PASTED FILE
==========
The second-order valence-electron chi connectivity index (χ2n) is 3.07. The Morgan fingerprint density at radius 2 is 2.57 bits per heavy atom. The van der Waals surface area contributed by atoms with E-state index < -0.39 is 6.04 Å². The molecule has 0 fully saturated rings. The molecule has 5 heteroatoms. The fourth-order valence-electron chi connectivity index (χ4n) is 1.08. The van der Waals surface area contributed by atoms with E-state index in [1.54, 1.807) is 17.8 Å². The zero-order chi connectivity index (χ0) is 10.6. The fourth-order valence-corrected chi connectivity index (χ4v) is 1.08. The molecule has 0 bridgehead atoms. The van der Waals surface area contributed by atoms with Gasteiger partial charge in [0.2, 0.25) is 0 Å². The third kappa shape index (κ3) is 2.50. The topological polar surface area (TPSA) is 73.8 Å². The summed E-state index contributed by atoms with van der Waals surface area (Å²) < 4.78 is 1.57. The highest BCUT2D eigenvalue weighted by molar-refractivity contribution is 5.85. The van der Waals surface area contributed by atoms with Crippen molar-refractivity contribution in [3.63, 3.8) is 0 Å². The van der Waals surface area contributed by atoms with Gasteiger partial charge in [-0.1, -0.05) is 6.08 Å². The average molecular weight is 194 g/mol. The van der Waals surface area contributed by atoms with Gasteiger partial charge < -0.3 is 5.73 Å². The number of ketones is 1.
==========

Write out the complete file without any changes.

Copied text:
The second-order valence-electron chi connectivity index (χ2n) is 3.07. The Morgan fingerprint density at radius 2 is 2.57 bits per heavy atom. The van der Waals surface area contributed by atoms with E-state index < -0.39 is 6.04 Å². The molecule has 0 fully saturated rings. The molecule has 5 heteroatoms. The fourth-order valence-electron chi connectivity index (χ4n) is 1.08. The van der Waals surface area contributed by atoms with E-state index in [1.54, 1.807) is 17.8 Å². The zero-order chi connectivity index (χ0) is 10.6. The fourth-order valence-corrected chi connectivity index (χ4v) is 1.08. The molecule has 0 bridgehead atoms. The van der Waals surface area contributed by atoms with Gasteiger partial charge in [0.2, 0.25) is 0 Å². The third kappa shape index (κ3) is 2.50. The topological polar surface area (TPSA) is 73.8 Å². The summed E-state index contributed by atoms with van der Waals surface area (Å²) < 4.78 is 1.57. The highest BCUT2D eigenvalue weighted by molar-refractivity contribution is 5.85. The van der Waals surface area contributed by atoms with Crippen molar-refractivity contribution in [3.63, 3.8) is 0 Å². The van der Waals surface area contributed by atoms with Gasteiger partial charge in [-0.1, -0.05) is 6.08 Å². The average molecular weight is 194 g/mol. The van der Waals surface area contributed by atoms with Gasteiger partial charge < -0.3 is 5.73 Å². The number of ketones is 1.